In multiple offer situations, you sometimes are not afforded the chance of a second try. If one offer is far superior to the others, sellers will often take that best offer. It is not a wise strategy to hold back the money you were intending to spend on the home in hopes of getting a 'DEAL'. There are no deals in this market and there are certainly no deals when competing against other buyers. Your best chance at getting the home would be to decide what is the top dollar you would be comfortable paying for that particular home and then offering that amount. I can't count the number of times clients have lost a home for $5000 when they were willing to pay another $10,000 for the home.
Make sure you have your ducks in a row
Ensuring that you have your paperwork sorted, deposit put away, your downpayment funds ready to go, and your real estate agent ready to write an offer as soon as you find "the one" will make the entire process go as smoothly as possible.
The first types of offers that sellers will likely reject are ones from only pre-qualified buyers for a mortgage. Pre-qualification means that a mortgage company has really just taken a glance at your financials to give you a rough estimate on what the amount and interest rate would be. (Often, pre-qualification doesn’t even involve a credit check.) In a seller’s eyes, this means that a lot of things could sink the transaction.
Instead, get a pre-approval. This is a more rigorous process that will look at your credit report, verify pay stubs, bank statements, and other financial documents. If you pass their underwriting requirements, the lender will give you the actual numbers for the loan you’ll be able to get once you find a home (and then provide you with a letter to provide as proof).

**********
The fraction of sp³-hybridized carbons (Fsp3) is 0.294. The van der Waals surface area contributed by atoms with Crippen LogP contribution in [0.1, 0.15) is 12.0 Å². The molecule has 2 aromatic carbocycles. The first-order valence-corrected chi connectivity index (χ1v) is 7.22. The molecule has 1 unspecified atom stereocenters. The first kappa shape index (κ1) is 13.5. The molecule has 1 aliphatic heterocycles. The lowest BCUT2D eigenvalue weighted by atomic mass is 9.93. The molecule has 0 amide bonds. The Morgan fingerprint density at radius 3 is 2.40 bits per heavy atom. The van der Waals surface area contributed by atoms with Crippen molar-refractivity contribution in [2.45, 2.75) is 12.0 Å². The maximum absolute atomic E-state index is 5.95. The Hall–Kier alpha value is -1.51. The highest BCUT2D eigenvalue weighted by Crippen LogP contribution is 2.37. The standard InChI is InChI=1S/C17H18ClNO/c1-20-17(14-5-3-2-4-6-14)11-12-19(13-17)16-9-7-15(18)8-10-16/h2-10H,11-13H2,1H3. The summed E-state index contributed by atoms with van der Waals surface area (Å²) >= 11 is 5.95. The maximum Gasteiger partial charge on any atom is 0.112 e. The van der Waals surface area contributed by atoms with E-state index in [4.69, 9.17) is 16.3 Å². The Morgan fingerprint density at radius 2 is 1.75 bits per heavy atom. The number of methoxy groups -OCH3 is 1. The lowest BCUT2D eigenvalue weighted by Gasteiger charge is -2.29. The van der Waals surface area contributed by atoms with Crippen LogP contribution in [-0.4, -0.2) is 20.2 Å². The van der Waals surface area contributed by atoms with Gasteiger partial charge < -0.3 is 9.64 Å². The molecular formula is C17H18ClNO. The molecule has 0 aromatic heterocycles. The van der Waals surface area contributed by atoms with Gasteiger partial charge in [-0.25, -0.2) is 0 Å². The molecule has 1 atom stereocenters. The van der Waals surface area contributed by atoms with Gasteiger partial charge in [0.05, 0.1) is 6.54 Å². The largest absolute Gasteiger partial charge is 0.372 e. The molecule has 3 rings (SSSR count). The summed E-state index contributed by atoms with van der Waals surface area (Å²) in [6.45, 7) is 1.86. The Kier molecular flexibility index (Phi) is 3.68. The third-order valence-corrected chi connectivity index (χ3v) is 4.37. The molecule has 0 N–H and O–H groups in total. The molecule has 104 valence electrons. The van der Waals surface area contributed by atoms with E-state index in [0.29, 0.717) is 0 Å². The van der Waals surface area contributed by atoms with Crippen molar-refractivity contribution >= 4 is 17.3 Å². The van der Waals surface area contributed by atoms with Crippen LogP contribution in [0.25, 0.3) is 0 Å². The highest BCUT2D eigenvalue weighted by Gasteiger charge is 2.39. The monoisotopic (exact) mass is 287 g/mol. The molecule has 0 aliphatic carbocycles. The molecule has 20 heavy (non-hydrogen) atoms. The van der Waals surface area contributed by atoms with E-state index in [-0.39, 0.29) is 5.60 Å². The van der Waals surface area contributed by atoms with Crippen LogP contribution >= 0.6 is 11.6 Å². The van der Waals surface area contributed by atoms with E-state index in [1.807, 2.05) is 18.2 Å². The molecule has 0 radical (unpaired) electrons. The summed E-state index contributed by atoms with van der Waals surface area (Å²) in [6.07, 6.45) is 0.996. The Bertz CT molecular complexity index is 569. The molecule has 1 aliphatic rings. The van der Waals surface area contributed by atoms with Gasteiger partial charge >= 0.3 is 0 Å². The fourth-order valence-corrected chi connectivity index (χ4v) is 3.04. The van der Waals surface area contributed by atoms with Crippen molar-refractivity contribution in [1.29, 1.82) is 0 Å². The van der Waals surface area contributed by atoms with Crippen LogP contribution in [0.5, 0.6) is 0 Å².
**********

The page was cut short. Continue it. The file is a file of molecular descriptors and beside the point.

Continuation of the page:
If you’re very serious about getting your dream home, you may be able to get a pre-underwriting letter. This is a more thorough process that includes a thorough examination of financials and other documentation needed for a mortgage.
Don’t ask for anything
Even if there’s a gorgeous chandelier you’ve spent years searching for, keep it out of your offer. The key to getting your offer accepted in a heated market is to present the easiest, stress-free scenario for a seller. Present them with an offer that includes only the items they have included for sale as advertised on the MLS. While they may be open to including particular items in the sale, making requests may give the impression that there will be a lot of back-and-forth with the transaction. Wait until you win the bid and get the home before you start asking for items not included by the seller.